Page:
The Story of Holocaust Refugees in Tehran Teaches a Lesson in Jewish Solidarity

In 1942, thousands of Polish-born children, most of them without their parents, were evacuated from Soviet Asia to Iran; among them were some 1,000 Jews. Thanks to the efforts of the local Jewish community, the American Jewish Joint Distribution Committee (JDC), and the Zionist movement, these Jewish children were cared for and then transported to the Land of Israel. The Israeli-born scholar Mikhal Dekel, whose father and aunt were among those children, tells this story in a recent book. While Allan Arkush expected this work to be composed in the same fashionably post-Zionist key as Dekel’s previous writings, he found something quite different—both to his surprise and the author’s:

There are [several] occasions [in the book] on which Dekel muses about the accidental character and mutability of nationality, but more often, she takes note of its enduring strength. As she retraces her family’s route from Poland to Palestine, she talks with the locals—some quite knowledgeable and some not—about the tensions between the Jews and their neighbors in the past as well as the present. She also read thousands of documents pertaining to the Polish government-in-exile, which revealed precisely what she hoped not to see: “the exclusion of Jews from resources and from their very identity as Poles, and concurrently a denial of this exclusion by Polish authorities.”

Conversely, Dekel was deeply impressed by the evidence she found of a sense of Jewish mutual responsibility all over the world. In the past, she had always thought of the JDC as a somewhat hapless organization. After learning, however, of the efforts it had made to assist the wartime Jewish refugees in Central Asia, she “was amazed by the ingenuity and expediency with which the JDC purchased and shipped the medicines, and by the commitment and urgency with which it acted.”

There was help from closer by, too. When the children and other refugees showed up in Tehran, the local Jewish communities bent over backward to help them.

Reading this, I thought of the 17th-century situation [when Jewish] benefactors from all over the world chipped in to help Polish Jews who had been carried off to the East, and then, too, the local Jewish communities reached deep into their pockets to redeem them. One 20th-century difference—an enormous one—was the fact that one of the Middle Eastern Jewish communities prepared to help was the embryonic Jewish state based in Palestine, and it could do so with more than money.

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More about: Holocaust, Iran, post-Zionism, Soviet Union, World War II, Zionism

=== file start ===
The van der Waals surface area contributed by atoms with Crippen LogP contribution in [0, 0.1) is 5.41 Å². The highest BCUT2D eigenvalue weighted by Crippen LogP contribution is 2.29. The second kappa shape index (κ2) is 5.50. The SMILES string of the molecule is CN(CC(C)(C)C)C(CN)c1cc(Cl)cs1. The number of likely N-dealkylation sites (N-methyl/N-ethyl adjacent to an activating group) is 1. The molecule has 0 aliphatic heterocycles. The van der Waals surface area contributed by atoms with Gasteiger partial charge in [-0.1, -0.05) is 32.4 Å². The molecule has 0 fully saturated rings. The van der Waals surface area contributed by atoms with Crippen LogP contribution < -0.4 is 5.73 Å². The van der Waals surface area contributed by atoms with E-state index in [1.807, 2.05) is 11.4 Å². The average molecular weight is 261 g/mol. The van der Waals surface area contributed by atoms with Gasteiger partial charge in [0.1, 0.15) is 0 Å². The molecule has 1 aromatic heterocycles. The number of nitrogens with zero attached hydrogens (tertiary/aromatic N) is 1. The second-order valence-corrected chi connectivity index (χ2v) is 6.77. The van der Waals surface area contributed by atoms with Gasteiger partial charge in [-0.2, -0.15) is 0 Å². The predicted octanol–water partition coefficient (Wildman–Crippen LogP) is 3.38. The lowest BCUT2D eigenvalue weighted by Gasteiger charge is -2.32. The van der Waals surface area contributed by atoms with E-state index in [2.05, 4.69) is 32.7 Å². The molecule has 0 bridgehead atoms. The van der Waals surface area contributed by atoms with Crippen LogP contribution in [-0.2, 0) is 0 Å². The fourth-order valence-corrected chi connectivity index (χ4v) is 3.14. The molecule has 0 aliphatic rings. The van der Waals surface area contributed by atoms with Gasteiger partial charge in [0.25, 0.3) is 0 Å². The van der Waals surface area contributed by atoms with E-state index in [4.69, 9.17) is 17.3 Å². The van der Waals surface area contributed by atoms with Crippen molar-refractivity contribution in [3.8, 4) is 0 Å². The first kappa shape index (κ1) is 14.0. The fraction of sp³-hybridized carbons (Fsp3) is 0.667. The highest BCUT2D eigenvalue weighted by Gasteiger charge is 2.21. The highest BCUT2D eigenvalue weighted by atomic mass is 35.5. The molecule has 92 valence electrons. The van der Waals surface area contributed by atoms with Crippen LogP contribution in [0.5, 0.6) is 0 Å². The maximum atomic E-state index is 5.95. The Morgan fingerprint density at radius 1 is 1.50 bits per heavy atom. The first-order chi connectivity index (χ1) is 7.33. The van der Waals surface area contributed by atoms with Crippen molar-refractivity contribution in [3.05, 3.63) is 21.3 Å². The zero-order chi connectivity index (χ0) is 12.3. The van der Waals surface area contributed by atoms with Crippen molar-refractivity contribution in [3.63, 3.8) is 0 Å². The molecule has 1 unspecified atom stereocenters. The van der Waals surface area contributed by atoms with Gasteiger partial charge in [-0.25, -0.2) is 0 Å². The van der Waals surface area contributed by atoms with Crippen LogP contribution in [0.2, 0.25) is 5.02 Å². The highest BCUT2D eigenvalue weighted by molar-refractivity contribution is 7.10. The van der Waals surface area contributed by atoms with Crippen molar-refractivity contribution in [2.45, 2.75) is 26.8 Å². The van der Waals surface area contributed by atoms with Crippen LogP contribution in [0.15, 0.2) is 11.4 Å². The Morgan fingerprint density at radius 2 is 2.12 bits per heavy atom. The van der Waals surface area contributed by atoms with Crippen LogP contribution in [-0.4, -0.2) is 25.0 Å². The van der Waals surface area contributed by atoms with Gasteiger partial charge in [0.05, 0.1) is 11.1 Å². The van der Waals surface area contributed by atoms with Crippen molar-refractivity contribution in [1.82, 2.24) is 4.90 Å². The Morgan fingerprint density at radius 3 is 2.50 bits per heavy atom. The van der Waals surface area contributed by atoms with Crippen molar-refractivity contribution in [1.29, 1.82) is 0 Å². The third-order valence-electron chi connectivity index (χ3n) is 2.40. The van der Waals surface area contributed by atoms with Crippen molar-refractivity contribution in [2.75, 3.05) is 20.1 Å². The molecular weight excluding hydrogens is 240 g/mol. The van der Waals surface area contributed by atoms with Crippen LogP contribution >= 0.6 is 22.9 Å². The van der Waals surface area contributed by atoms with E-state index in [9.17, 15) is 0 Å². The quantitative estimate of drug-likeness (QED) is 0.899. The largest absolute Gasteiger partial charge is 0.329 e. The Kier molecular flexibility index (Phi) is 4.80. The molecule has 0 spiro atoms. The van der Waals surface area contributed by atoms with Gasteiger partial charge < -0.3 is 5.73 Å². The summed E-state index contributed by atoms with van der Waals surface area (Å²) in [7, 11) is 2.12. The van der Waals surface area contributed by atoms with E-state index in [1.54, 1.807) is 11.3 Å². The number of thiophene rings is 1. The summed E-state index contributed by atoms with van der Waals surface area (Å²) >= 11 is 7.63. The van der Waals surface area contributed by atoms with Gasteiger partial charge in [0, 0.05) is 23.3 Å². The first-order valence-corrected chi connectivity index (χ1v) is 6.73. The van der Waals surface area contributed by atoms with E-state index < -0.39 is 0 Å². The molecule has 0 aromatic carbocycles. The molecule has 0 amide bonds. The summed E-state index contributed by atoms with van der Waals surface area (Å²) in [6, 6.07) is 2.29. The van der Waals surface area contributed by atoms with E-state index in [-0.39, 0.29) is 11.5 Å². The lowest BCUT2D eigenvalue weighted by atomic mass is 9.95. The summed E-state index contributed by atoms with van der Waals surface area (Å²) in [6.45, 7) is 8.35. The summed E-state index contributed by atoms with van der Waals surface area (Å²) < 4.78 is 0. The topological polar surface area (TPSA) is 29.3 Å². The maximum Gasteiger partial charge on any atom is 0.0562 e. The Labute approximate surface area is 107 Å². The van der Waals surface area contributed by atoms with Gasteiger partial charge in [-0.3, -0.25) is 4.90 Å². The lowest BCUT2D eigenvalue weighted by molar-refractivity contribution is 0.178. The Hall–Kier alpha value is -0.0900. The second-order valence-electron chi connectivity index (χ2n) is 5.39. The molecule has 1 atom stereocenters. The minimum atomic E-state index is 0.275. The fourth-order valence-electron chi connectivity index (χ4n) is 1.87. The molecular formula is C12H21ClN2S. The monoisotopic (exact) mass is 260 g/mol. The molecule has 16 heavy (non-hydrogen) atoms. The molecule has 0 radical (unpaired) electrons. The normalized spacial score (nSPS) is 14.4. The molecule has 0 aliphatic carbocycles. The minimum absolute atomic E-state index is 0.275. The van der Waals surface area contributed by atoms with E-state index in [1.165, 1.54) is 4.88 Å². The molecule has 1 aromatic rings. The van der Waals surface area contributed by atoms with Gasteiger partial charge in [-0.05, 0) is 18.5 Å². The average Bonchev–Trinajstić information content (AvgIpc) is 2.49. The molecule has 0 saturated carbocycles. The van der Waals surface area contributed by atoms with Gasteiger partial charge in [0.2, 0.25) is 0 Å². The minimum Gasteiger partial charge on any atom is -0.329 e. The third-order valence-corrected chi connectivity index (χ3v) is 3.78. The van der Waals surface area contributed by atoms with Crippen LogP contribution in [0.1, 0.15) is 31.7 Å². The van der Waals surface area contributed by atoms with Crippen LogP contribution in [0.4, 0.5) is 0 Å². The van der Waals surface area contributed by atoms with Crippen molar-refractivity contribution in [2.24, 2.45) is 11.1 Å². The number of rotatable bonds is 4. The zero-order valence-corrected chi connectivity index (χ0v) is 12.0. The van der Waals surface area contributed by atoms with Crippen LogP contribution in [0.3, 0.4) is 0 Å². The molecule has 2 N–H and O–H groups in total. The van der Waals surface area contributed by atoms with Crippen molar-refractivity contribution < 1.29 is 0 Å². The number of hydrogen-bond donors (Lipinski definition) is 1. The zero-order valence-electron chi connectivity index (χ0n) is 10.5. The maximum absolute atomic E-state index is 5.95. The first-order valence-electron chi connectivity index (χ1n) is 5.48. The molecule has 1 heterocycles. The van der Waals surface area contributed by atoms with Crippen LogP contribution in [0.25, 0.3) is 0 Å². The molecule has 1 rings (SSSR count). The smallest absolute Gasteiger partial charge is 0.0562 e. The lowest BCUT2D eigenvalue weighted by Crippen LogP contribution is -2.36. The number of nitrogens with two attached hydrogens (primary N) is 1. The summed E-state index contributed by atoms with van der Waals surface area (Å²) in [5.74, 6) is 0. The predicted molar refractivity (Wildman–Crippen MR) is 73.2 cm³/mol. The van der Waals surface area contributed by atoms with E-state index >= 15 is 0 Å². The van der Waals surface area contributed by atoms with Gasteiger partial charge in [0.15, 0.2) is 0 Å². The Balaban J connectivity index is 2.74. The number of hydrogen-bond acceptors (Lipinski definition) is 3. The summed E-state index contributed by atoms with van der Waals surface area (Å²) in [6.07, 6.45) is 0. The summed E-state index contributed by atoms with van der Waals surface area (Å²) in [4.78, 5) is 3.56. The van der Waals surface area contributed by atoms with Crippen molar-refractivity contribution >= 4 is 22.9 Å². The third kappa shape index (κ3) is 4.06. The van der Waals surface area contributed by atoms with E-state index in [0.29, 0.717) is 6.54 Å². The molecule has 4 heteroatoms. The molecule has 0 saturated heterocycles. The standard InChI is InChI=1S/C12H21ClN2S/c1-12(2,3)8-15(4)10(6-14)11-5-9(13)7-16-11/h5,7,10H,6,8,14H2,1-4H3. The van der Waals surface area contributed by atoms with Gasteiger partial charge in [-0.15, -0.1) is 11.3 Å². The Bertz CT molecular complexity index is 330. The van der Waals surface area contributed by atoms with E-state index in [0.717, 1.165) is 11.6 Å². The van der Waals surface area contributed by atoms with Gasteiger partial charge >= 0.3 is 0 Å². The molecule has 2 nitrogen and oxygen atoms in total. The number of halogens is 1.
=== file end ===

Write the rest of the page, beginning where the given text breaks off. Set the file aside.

The Palestinian Authority Is Part of the Problem, Not the Solution

Jan. 31 2023

On Thursday, Palestinian Authority (PA) officials announced that they had ceased all security cooperation with Israel; the next two days saw two deadly terrorist attacks in Jerusalem. But the PA has in the past made numerous threats that it will sever its ties with the Israeli government, and has so far never made good on them. Efraim Inbar poses a different set of questions: does cooperation with Palestinian leaders who actively encourage—and provide financial incentives for—the murder of Jews really help Israel protect its citizens? And might there be a better alternative?

The PA leader Mahmoud Abbas seems unable to rule effectively, i.e., to maintain a modicum of law and order in the territories under his control. He lost Gaza to Hamas in 2007, and we now see the “Lebanonization” of the PA taking place in the West Bank: the emergence of myriad armed groups, with some displaying only limited loyalty to the PA, and others, especially the Islamists, trying to undermine the current regime.

[The PA’s] education system and media continue propagating tremendous hostility toward Jews while blaming Israel for all Palestinian problems. Security cooperation with Israel primarily concerns apprehending armed activists of the Islamist opposition, as the PA often turns a blind eye to terrorist activities against Israel. In short, Abbas and his coterie are part of the problem, not of the solution. Jerusalem should thus think twice about promoting efforts to preserve PA rule and prevent a descent into chaos while rejecting the reoccupation of the West Bank.

Chaos is indeed not a pleasant prospect. Chaos in the territories poses a security problem to Israel, but one that will be mitigated if the various Palestinian militias vying for influence compete with each other. A succession struggle following the death of Abbas could divert attention from fighting hated Israel and prevent coordination in the low-intensity conflict against it. In addition, anarchy in the territories may give Israel a freer hand in dealing with the terrorists.

Furthermore, chaos might ultimately yield positive results. The collapse of the PA will weaken the Palestinian national movement, which heretofore has been a source of endemic violence and is a recipe for regional instability in the future.

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More about: Israeli Security, Palestinian Authority, Palestinian terror